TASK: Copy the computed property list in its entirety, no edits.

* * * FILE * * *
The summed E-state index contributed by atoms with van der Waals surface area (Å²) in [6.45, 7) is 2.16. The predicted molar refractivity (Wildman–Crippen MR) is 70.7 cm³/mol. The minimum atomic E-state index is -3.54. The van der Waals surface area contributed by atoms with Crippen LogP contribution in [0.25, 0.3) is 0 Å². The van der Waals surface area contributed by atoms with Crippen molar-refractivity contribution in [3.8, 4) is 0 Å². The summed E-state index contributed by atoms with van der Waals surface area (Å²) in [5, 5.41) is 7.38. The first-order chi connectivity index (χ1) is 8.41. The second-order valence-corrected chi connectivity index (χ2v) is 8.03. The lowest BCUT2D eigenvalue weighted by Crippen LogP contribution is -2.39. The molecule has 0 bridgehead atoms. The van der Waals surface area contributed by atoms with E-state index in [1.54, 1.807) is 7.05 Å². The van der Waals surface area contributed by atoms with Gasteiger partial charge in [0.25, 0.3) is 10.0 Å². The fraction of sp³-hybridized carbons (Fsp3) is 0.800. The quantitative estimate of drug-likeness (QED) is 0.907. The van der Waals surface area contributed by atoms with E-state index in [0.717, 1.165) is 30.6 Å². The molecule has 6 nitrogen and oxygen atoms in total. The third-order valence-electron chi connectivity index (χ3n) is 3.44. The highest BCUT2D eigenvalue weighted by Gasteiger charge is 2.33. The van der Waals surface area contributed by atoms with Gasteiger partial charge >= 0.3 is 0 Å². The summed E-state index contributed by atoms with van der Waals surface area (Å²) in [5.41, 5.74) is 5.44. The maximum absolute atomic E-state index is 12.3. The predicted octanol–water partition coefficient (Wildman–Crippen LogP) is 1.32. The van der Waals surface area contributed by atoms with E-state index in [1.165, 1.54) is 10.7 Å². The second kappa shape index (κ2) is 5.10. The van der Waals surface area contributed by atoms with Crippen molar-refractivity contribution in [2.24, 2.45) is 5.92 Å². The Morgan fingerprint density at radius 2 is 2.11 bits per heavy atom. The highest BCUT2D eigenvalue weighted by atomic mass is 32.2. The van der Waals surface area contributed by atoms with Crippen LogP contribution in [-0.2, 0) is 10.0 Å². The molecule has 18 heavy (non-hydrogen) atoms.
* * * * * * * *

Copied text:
The summed E-state index contributed by atoms with van der Waals surface area (Å²) in [6.45, 7) is 2.16. The predicted molar refractivity (Wildman–Crippen MR) is 70.7 cm³/mol. The minimum atomic E-state index is -3.54. The van der Waals surface area contributed by atoms with Crippen LogP contribution in [0.25, 0.3) is 0 Å². The van der Waals surface area contributed by atoms with Crippen molar-refractivity contribution in [3.8, 4) is 0 Å². The summed E-state index contributed by atoms with van der Waals surface area (Å²) in [5, 5.41) is 7.38. The first-order chi connectivity index (χ1) is 8.41. The second-order valence-corrected chi connectivity index (χ2v) is 8.03. The lowest BCUT2D eigenvalue weighted by Crippen LogP contribution is -2.39. The molecule has 0 bridgehead atoms. The van der Waals surface area contributed by atoms with E-state index in [1.54, 1.807) is 7.05 Å². The van der Waals surface area contributed by atoms with Gasteiger partial charge in [0.25, 0.3) is 10.0 Å². The fraction of sp³-hybridized carbons (Fsp3) is 0.800. The quantitative estimate of drug-likeness (QED) is 0.907. The van der Waals surface area contributed by atoms with E-state index in [0.717, 1.165) is 30.6 Å². The molecule has 6 nitrogen and oxygen atoms in total. The third-order valence-electron chi connectivity index (χ3n) is 3.44. The highest BCUT2D eigenvalue weighted by Gasteiger charge is 2.33. The van der Waals surface area contributed by atoms with Gasteiger partial charge >= 0.3 is 0 Å². The summed E-state index contributed by atoms with van der Waals surface area (Å²) in [5.41, 5.74) is 5.44. The maximum absolute atomic E-state index is 12.3. The predicted octanol–water partition coefficient (Wildman–Crippen LogP) is 1.32. The van der Waals surface area contributed by atoms with E-state index in [1.165, 1.54) is 10.7 Å². The second kappa shape index (κ2) is 5.10. The van der Waals surface area contributed by atoms with Crippen molar-refractivity contribution in [2.24, 2.45) is 5.92 Å². The Morgan fingerprint density at radius 2 is 2.11 bits per heavy atom. The highest BCUT2D eigenvalue weighted by atomic mass is 32.2. The van der Waals surface area contributed by atoms with Crippen LogP contribution in [-0.2, 0) is 10.0 Å². The molecule has 18 heavy (non-hydrogen) atoms.